SCREENPLAY WRITING EXPLAINED IN 7 INFOGRAPHICS - PART 7

This is probably one of my favorite! It will make your smile, because it is so spot on! But come on, let's be honest, we all love ourselves a good cliché; there is a certain pleasure to scream at the screen "Don't go in there!" because we know what will happen next. But I do have to agree, if I see a film that breaks the clichés, not for the sake of breaking it, but for the sake of the story, then I really look up and remember!

Happy weekend everyone!

Screenplay Writing Lesson #7: Honor The Tropes Of The Genre

Yes, the idea behind this infographic is that screenplays are full of cliches, tropes, and events that have become so common that they are laughable.

However, the truth is that these cliches became cliches for good reasons.

See if your script contains any of these cliches, and then think about how you might tweak them so you’ve got “the same thing, only different.”

Original source:  Cheezburger

Original source: Cheezburger

Stephanie Palmer, a former MGM Pictures executive and best-selling author of Good in a Room, has been featured by NBC, ABC, CBS, Los Angeles Times, NPR, Variety and many more.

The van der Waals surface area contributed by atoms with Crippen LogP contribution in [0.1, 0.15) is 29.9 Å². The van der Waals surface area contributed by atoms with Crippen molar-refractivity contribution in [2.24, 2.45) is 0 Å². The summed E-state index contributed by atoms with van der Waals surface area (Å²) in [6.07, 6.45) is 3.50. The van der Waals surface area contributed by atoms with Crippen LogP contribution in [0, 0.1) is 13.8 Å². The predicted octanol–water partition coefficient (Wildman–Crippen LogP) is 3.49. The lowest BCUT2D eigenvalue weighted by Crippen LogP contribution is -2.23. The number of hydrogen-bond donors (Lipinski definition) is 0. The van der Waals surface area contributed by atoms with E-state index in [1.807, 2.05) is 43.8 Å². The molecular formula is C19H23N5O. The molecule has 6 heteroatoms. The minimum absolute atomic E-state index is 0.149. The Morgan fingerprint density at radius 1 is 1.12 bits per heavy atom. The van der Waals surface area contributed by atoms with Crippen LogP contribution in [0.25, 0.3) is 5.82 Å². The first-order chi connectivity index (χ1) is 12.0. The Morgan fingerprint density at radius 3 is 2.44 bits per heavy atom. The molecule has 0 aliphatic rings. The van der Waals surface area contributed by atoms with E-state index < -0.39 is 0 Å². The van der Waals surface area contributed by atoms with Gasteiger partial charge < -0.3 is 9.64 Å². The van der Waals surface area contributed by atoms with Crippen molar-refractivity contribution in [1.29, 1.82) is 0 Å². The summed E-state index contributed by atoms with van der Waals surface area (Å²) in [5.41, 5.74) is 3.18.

To connect with Stephanie: goodinaroom.comfacebook.com/GoodInARoom@goodinaroom

#screenwritingadvice

SCREENPLAY WRITING EXPLAINED IN 7 INFOGRAPHICS - PART 6

If none of the others, take #2 of John August's How to Write a Scene to heart!

It might seem hard to cut scenes from your script- they are your babies, I get it - but it is the best thing you can do. Be brutal and kill any scenes your script will still work without!!! Do the same for any superfluous characters (#3) - kill them off!

If it at first is a hurtful process, I promises you it will become a process, which will leave you feeling empowered and you might even enjoy it, because you will know that you your script will be able to shine through the clutter! 

Screenplay Writing Lesson #6: Learn Scene Structure

Just as screenplay writing requires understanding screenplay structure, writing any scene requires understanding scene structure.

John August (Go, Big Fish, Charlie And The Chocolate Factory) has created a simple one-sheet for scene writing.

Do you follow this process when writing scenes?

Original source:  JohnAugust.com

Original source: JohnAugust.com

Stephanie Palmer, a former MGM Pictures executive and best-selling author of Good in a Room, has been featured by NBC, ABC, CBS, Los Angeles Times, NPR, Variety and many more.

To connect with Stephanie: goodinaroom.comfacebook.com/GoodInARoom@goodinaroom

#screenwritingadvice